The importance of the Porcupine herd to the Gwich’in people

[by Charlie Swaney and Peter Mather | photos by Peter Mather]


Thin, tall, and not so young anymore, Charlie and I talk caribou. It’s our favorite subject. Charlie is one of the most relied upon hunters of Arctic Village, a small Gwich’in community of a couple hundred people in northern Alaska. Nestled into a fairy-tale valley, hundreds of miles from the nearest road, the village is on the traditional migration route of the 200,000-strong Porcupine caribou herd.

Today we are at the biennial Gwich’in Gathering, and I’m listening to Charlie talk about his people and their connection to the caribou. He explains why they held the first Gwich’in Gathering in Arctic Village 28 years ago, when the calving grounds of the Porcupine herd were under threat from proposed oil and gas development in the Alaska National Wildlife Refuge, or ANWR.

Elder Kenneth Frank warming up before the 2014 Gwich’in Gathering that was held in Old Crow, Yukon.


In the old days. People they respect the caribou. Everything they had, they respect caribou with. This particular time it was in the fall. We walk up the mountain to look around for caribou. We end up staying there that night. We didn’t have no tent that night. We didn’t really need no tent. It’s warm out, you know.

Well the next day, we went up to the top, and we look all over. We look everywhere, and we see some caribou, but they’re way back. Way too far. So we walk all the way along the edge of this mountain, all the way to the other end. When we got to the other end, we sat down and there is a mountain over there, they call it “Duchanlee.” We see a caribou coming down. We start walking over that way. We get up there and…well. I didn’t know that my rifle sight was off that time…that caribou pop out in front of me. I shot four times, what was in my magazine, and I reloaded and I shot five more times. That caribou took off. My sight was that far off.

Well I thought that caribou is long gone. But something just tell me, just go over that ridge and just go over and check. Well what do you know, I went over that ridge and check, and I’ll be darn, if that caribou didn’t turn around and start coming back towards me and turn sideways. I was able to shoot it and I knock it down. Well…we skin it and gut it right there.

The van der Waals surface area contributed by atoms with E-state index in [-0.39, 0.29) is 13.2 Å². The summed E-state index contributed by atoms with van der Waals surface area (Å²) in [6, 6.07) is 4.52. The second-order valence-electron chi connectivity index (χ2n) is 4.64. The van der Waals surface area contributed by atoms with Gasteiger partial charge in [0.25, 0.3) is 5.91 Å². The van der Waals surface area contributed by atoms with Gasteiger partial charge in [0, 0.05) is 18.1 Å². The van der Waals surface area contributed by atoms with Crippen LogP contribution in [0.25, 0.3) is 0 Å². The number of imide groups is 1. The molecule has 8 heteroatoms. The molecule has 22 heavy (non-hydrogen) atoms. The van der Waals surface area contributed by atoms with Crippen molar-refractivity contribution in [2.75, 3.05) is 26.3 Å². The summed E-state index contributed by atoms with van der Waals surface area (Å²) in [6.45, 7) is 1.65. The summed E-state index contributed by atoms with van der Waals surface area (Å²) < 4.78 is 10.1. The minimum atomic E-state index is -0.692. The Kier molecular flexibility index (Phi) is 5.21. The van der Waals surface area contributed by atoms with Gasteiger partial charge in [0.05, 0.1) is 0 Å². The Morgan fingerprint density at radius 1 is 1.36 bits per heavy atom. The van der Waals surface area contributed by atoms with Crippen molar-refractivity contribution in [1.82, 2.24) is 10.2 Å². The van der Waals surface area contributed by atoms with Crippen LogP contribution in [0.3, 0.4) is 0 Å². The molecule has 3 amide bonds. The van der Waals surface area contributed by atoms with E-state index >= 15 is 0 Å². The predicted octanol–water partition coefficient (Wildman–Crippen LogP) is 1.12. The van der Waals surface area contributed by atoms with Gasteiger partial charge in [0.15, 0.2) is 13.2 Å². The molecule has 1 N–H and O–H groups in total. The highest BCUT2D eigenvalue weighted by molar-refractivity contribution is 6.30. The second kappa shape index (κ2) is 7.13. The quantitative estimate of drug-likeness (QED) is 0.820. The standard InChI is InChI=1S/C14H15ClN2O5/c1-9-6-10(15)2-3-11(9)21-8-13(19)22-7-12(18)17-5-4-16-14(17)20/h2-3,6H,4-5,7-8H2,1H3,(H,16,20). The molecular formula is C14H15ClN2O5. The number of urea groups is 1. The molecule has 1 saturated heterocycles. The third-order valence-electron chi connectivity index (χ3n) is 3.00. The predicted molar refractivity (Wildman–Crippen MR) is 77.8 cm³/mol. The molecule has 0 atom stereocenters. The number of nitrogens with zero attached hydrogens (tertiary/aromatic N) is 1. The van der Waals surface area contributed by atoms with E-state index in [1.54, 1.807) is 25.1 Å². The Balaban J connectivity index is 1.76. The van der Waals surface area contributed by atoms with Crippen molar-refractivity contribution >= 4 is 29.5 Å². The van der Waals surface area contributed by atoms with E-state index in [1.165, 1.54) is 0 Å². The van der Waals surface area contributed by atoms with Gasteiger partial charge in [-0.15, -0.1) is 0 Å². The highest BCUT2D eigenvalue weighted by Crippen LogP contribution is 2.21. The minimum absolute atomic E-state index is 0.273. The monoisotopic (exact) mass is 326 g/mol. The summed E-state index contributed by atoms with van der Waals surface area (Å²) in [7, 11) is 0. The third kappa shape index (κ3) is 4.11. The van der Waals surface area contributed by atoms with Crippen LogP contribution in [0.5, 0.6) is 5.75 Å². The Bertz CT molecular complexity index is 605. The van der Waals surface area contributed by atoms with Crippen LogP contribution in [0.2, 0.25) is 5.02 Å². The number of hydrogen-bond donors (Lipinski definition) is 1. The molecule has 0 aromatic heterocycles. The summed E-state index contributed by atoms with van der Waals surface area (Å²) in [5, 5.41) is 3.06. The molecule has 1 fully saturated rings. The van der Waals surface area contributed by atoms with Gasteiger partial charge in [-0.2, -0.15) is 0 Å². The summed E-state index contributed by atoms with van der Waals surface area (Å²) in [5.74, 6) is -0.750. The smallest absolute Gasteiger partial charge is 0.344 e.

The Porcupine caribou herd on the coastal plain of the Arctic National Wildlife Refuge.

When we got back to the village we heard that just at that moment when that caribou turn around and come back, there was an elder from here, well his wife passed away. I tell everybody about this caribou that it turned around and come back to us…just like it gave itself to us. It’s almost like it sensed that we lost an elder, so that caribou turn around and come back and give himself to us…’cause on a normal basis, if you shoot nine times at a caribou, well it’s gone. But it just so happens that this caribou came back, and I shot it.

The caribou really are connected to communities that they go through. You know somehow it knew, that caribou just knew…and it’s just like this gathering that’s happening. The first day, the caribou showed up, and I talk to some of the elders and they say, “They know; they know exactly what’s going on here. There is a celebration happening here, and they come to be with us.” They, the elders, look at us and the caribou as one…’cause we roam this land together. That’s the way it was in the old days too.

A camera trap captures a unique image of the Porcupine caribou’s migration across the Blow River in northern Yukon.
Esther Lord roams the streets of Old Crow and flies her kite.

That is one particular story that always stick with me; I always think about. I never seen, a moose or caribou or anything come back to me like that, and just at that particular time that elder pass away.

For thousands of years, the caribou took care of people here. And then all of sudden in ‘88 when they want to develop oil, well the caribou needed help. And that’s what all these Gwich’in communities did, they got together here so they can do the best they can to help the caribou. That first Gwich’in Gathering, that’s how it started…because if they drill up there in their calving grounds, there is going to be a disaster.

The Gwich’in call this place Izhik Gwats’an Gwandaii Goodlit, meaning the “Sacred Place Where Life Begins.”

“As a woman, I know what it is like to give birth, to bring another being into this world…and we need a refuge.” Princess Daazhraii Johnson in Arctic Village with her son, speaking on the importance of defending the calving and nursing grounds of the Porcupine caribou herd.
Dana Tizya tells stories as the sun rises during the 2016 Gwich’in Gathering in Arctic Village.


The late elder Agnes Neyando of Fort MacPherson, Northwest Territories, spent her summers living in a wall tent and fishing whitefish well into her nineties.

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